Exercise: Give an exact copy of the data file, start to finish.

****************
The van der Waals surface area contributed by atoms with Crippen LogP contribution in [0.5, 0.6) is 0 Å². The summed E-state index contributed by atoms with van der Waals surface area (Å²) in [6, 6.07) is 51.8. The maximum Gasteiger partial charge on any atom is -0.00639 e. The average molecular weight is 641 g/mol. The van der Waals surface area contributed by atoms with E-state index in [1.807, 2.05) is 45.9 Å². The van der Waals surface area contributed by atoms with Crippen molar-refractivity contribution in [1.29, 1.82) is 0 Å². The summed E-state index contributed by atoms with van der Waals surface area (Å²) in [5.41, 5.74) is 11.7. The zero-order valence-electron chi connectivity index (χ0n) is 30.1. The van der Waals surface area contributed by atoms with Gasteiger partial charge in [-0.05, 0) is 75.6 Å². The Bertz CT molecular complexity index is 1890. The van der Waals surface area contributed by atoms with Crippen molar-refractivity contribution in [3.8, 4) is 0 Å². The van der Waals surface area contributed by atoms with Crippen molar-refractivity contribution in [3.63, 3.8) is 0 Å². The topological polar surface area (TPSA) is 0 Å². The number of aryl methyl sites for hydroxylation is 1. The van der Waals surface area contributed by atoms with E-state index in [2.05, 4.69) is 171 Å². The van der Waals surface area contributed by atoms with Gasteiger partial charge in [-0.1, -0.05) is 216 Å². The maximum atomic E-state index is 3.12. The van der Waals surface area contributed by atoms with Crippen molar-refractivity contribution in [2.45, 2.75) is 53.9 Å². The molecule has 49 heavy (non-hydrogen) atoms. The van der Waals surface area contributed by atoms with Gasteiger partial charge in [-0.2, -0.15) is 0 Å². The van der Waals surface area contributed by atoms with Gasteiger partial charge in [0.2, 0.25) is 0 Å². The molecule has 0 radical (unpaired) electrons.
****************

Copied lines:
The van der Waals surface area contributed by atoms with Crippen LogP contribution in [0.5, 0.6) is 0 Å². The summed E-state index contributed by atoms with van der Waals surface area (Å²) in [6, 6.07) is 51.8. The maximum Gasteiger partial charge on any atom is -0.00639 e. The average molecular weight is 641 g/mol. The van der Waals surface area contributed by atoms with E-state index in [1.807, 2.05) is 45.9 Å². The van der Waals surface area contributed by atoms with Crippen molar-refractivity contribution in [1.29, 1.82) is 0 Å². The summed E-state index contributed by atoms with van der Waals surface area (Å²) in [5.41, 5.74) is 11.7. The zero-order valence-electron chi connectivity index (χ0n) is 30.1. The van der Waals surface area contributed by atoms with Gasteiger partial charge in [-0.05, 0) is 75.6 Å². The Bertz CT molecular complexity index is 1890. The van der Waals surface area contributed by atoms with Crippen molar-refractivity contribution in [3.8, 4) is 0 Å². The van der Waals surface area contributed by atoms with Crippen molar-refractivity contribution in [3.63, 3.8) is 0 Å². The topological polar surface area (TPSA) is 0 Å². The number of aryl methyl sites for hydroxylation is 1. The van der Waals surface area contributed by atoms with E-state index in [2.05, 4.69) is 171 Å². The van der Waals surface area contributed by atoms with Gasteiger partial charge in [-0.1, -0.05) is 216 Å². The maximum atomic E-state index is 3.12. The van der Waals surface area contributed by atoms with Crippen molar-refractivity contribution in [2.45, 2.75) is 53.9 Å². The molecule has 49 heavy (non-hydrogen) atoms. The van der Waals surface area contributed by atoms with Gasteiger partial charge in [-0.2, -0.15) is 0 Å². The van der Waals surface area contributed by atoms with Gasteiger partial charge in [0.2, 0.25) is 0 Å². The molecule has 0 radical (unpaired) electrons.